Originally Posted by killerformula
I've had a couple of issues with my Holley for quite some time now, and have really just now gotten around to addressing them. Being that its cold out this way, I'd like to be able to use my (Manual) choke, but it's never given me anything but grief. At a certain point it the linkage travel, it will raise idle and and keep me from having to feather the motor, but it will still die if I try to put it in gear. Any more travel and the motor just loads up, lots of black smoke and chokes itself out. So my only solution is to sit there feathering the thing for probably a good 5-10 minutes until it wants to run.
I have a relatively big cam, 280h comps in a 383. I wonder if I'm dropping so much vacuum that the power valve is dumping during choke? I just rebuilt the carb, so everything is nice and fresh. Really didn't even need it, but this problem has preceded the rebuild.
The other minor issue is that there is a tiny fuel leak which I think is coming from the rear bowl. It doesn't leak while the car is running, but after its off and sits for 30 min to an hour, a very small pool of gas builds up on the passenger side intake, right under the choke linkage. The leak is so slight its almost impossible to trace. The carb gasket is moist only from the point of the leak or so to the back of the carb, not on the front, which makes me think it must be coming from the rear bowl.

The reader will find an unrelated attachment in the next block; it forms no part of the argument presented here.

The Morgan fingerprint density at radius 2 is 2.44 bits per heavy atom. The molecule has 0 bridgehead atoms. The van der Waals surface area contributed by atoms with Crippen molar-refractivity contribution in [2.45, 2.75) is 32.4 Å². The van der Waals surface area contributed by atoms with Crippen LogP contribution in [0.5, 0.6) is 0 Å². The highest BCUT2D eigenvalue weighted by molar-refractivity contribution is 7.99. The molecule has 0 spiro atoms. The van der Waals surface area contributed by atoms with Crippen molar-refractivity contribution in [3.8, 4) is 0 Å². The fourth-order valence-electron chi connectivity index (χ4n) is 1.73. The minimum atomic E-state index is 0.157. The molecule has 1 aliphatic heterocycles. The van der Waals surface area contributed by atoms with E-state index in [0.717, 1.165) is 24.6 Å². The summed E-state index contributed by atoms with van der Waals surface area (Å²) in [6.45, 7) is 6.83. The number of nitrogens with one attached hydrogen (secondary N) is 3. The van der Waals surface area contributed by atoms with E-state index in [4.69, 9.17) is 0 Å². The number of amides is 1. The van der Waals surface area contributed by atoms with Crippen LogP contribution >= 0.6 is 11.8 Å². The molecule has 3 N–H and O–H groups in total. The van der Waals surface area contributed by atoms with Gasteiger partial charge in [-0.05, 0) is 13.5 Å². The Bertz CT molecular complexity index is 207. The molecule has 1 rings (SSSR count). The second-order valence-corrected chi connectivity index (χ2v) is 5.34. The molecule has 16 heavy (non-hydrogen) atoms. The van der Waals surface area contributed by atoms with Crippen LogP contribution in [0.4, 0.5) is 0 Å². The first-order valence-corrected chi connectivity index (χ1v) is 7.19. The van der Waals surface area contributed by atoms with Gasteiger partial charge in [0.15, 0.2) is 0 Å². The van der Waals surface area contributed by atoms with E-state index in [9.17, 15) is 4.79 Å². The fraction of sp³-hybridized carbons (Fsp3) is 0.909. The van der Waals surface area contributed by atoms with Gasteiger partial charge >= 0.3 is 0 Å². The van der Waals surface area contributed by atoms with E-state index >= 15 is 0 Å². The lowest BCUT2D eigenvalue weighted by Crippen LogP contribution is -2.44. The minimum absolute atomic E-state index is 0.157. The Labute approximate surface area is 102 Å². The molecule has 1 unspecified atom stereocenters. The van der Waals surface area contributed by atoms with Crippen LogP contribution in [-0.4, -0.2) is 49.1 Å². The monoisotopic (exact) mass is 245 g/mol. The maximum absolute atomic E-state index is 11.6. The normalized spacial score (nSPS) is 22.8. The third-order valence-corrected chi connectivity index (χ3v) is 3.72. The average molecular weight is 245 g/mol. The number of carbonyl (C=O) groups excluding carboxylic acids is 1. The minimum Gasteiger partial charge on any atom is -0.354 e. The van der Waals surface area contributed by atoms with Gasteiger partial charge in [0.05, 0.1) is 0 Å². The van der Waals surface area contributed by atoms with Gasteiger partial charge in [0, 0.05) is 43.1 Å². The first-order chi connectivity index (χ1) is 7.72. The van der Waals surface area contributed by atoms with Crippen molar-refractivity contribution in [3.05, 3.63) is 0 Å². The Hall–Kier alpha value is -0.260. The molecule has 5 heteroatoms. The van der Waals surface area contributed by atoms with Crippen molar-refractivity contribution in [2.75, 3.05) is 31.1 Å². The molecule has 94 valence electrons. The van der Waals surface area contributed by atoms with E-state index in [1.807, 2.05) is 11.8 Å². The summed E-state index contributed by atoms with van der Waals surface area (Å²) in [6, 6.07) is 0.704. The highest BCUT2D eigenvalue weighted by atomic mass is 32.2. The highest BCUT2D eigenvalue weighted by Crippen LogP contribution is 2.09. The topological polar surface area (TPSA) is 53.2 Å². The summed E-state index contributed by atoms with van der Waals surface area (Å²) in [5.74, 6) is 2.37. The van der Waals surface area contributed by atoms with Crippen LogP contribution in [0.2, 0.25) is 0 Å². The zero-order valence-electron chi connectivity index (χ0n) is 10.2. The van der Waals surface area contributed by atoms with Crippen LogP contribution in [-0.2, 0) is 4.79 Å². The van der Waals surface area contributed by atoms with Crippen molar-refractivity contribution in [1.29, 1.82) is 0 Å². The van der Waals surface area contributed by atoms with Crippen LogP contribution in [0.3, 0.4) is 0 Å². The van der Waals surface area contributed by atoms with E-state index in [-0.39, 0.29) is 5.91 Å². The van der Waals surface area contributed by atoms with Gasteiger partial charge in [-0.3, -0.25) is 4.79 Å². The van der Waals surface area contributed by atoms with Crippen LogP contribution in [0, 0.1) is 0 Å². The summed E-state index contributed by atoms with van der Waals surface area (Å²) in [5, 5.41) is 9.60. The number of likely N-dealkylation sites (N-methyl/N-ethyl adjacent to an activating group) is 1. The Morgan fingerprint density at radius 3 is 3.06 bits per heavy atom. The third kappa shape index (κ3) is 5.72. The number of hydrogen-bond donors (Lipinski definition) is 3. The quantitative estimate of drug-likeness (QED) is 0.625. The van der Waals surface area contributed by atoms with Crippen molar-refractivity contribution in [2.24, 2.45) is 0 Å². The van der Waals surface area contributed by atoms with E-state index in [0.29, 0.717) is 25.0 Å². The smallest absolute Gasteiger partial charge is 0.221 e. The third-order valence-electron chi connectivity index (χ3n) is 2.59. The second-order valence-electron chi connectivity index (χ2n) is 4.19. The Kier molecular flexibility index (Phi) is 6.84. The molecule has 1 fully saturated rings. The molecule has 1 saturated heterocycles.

Any ideas are appreciated, thanks guys.
Agree that heat is likely causing the fuel percolation, causing it to pool on the throttle blades than seep out past the shaft.
Agree also on using an insulator of some sort, but don't unnecessarily lower the float level. This will delay actuation of the various carb circuits.
Be sure the idle mixture screws are adjusted to give the highest idle speed or highest vacuum reading, w/the engine fully warmed up- like after a 15 minute drive.
As for the choke, you need to readjust the fast idle screw so it'll raise the idle more w/o needing to close the choke more. This will keep the engine from loading up from too much choke and will hopefully allow it to go into gear w/o stalling. BUT, there's also a possibility that it's just going to take longer to warm up. You are using a thermostat, right? No 'stat makes the warm up take a lot longer than it should.
Another thing that can help cold drive-off is to give it enough initial timing. If you add initial you'll need to take out some mechanical advance to compensate, otherwise the total timing will be too high.
If you're using ported vacuum for the vacuum advance, switching it to manifold vacuum (and resetting the idle speed and idle mixture screws) can help. In this case the initial and total timing does not need to be changed.
If you're not using a vacuum advance, you should seriously consider using it.